Ex-Priest From Fort Myers Pleads Guilty To Arizona Sex AbuseJan 22, 2003 | Naples Daily News A former Catholic priest and convicted sex offender who moved to Lee County a decade ago to start a new life has pleaded guilty to two counts of molesting an Arizona teenager.
John Maurice Giandelone, 55, was arrested in December at the Fort Myers home he shared with his wife, who directs the Lee County Health Department. He was quickly extradited to Phoenix and struck a deal with prosecutors investigating a possible sex abuse cover-up in Arizona's largest diocese.
The Jan. 9 plea agreement calls for Giandelone to serve between nine and 22 months in prison, with an additional three years of probation.
As part of the deal, the ex-priest agreed to help Maricopa County prosecutors and a special grand jury investigate "acts of criminal sexual misconduct and obstruction of justice by various representatives and employees of the Roman Catholic Diocese of Phoenix," according to a copy of the plea. He will be sentenced Friday, Feb. 7.
Giandelone admitted to sexually abusing a 16-year-old boy between June 1979 and February 1980, little more than a year after he was ordained in the priesthood. Six years later after he was quietly transferred to another parish in the Phoenix area once his first victim's parents complained to church leaders Giandelone was convicted of having oral sex with a 15-year-old boy and spent six months in jail.
Giandelone left the priesthood in 1992 and later moved to Florida, where he remains on the state's list of sexual offenders. Until his arrest, he lived in the Waterford Village community with Dr. Judith Harter, his wife, since April 2000, state records show.
Neither Harter nor Giandelone's Arizona attorney could be reached for comment Tuesday.
On Jan. 17, Giandelone appeared before a grand jury investigating the role of the Rev. Thomas J. O'Brien, bishop of the Phoenix diocese since 1981, The Arizona Republic reported. Prior to taking charge of the diocese, O'Brien worked as diocesan chancellor, secretary to the bishop and, by 1978, vicar general, the diocese's second-in-command under then-Bishop James Rausch.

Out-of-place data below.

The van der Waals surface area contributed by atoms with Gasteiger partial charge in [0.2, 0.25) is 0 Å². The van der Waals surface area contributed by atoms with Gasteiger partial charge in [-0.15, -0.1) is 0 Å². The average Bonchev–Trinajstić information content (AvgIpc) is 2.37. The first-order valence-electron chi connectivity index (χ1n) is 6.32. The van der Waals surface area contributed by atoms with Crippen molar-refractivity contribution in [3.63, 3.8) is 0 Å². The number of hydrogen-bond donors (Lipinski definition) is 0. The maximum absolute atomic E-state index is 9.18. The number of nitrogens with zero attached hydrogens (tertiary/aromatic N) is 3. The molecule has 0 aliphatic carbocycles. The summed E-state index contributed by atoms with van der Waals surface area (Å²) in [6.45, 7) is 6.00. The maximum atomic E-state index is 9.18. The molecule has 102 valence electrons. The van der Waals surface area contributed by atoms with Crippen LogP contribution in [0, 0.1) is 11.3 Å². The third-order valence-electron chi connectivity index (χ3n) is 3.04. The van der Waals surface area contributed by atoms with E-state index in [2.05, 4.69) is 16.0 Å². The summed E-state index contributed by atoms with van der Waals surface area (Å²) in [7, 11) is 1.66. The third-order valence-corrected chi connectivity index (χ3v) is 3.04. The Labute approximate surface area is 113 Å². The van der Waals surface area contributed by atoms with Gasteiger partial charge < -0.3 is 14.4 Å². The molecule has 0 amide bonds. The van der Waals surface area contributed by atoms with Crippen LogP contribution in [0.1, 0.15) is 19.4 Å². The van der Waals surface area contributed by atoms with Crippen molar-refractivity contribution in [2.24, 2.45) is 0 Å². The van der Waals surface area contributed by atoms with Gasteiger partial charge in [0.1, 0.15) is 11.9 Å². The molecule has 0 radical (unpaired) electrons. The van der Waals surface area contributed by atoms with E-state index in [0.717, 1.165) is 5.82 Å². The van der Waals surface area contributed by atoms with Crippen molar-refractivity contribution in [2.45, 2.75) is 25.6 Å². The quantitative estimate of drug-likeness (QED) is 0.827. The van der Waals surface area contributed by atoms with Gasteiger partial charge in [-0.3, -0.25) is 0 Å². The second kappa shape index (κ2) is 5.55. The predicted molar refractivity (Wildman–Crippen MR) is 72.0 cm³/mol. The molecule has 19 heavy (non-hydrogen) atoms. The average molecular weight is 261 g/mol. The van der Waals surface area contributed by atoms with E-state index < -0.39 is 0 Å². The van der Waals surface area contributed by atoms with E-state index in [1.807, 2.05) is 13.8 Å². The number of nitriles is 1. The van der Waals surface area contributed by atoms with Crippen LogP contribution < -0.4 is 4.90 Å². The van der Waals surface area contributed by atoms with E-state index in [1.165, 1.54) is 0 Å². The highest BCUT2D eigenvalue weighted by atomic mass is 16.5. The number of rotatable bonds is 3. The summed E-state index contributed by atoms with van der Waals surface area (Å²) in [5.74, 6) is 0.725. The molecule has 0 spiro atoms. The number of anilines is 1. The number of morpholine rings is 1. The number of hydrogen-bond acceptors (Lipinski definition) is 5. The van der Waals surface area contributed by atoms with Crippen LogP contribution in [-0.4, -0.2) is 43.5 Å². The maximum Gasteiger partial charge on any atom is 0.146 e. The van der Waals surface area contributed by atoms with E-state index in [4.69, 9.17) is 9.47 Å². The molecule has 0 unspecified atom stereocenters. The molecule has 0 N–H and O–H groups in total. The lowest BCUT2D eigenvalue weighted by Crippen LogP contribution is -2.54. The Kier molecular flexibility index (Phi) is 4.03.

In that role, O'Brien met with the parents of 16-year-old Benjamin Kulina, whose decision to come forward last year led to Giandelone's arrest. According to Kulina's attorney, O'Brien told the boy's parents to keep quiet. Kulina, 39, is now a police lieutenant in Mesa, Ariz., and has agreed to go public with his case.
After abusing Kulina, Giandelone was transferred to a parish in Chandler, Ariz., 10 miles south of Phoenix, where he was arrested in 1984 and convicted of sexual misconduct with the other teen the following year.
According to a case summary released by Maricopa County prosecutors, Giandelone "groomed" Kulina for sexual abuse soon after becoming youth minister and associate pastor at St. Joseph's parish in Phoenix.
Investigators said Giandelone gave Kulina beer and marijuana in hopes of loosening the teen's inhibitions, once in the church rectory and a second time on an overnight camping trip.
In addition to the time behind bars, Giandelone also faces a fine of up to $150,000 and restitution payments to Kulina. He must also submit to DNA testing and register as a sex offender in Arizona.
In Southwest Florida, two priests with area ties remain under investigation by the Diocese of Venice: the Rev. William Romero, a 65-year-old LaBelle resident who retired from active ministry 10 years ago but previously served at St. Ann Catholic School in Naples; and the Rev. Neil Flemming, a friend and adviser to Diocese of Venice Bishop John Nevins, who, until his suspension, was diocesan treasurer. Flemming, who served at St. William Catholic Church in Naples from 1982 to 1991, retired in 2000.
Those cases have been open since May 2002, but under recent revisions to the Catholic Church's sex abuse policy, the inquiry will likely extend for at least another year. The Vatican-ordered mandate requires confidential church tribunals for accused priests who contest the charges.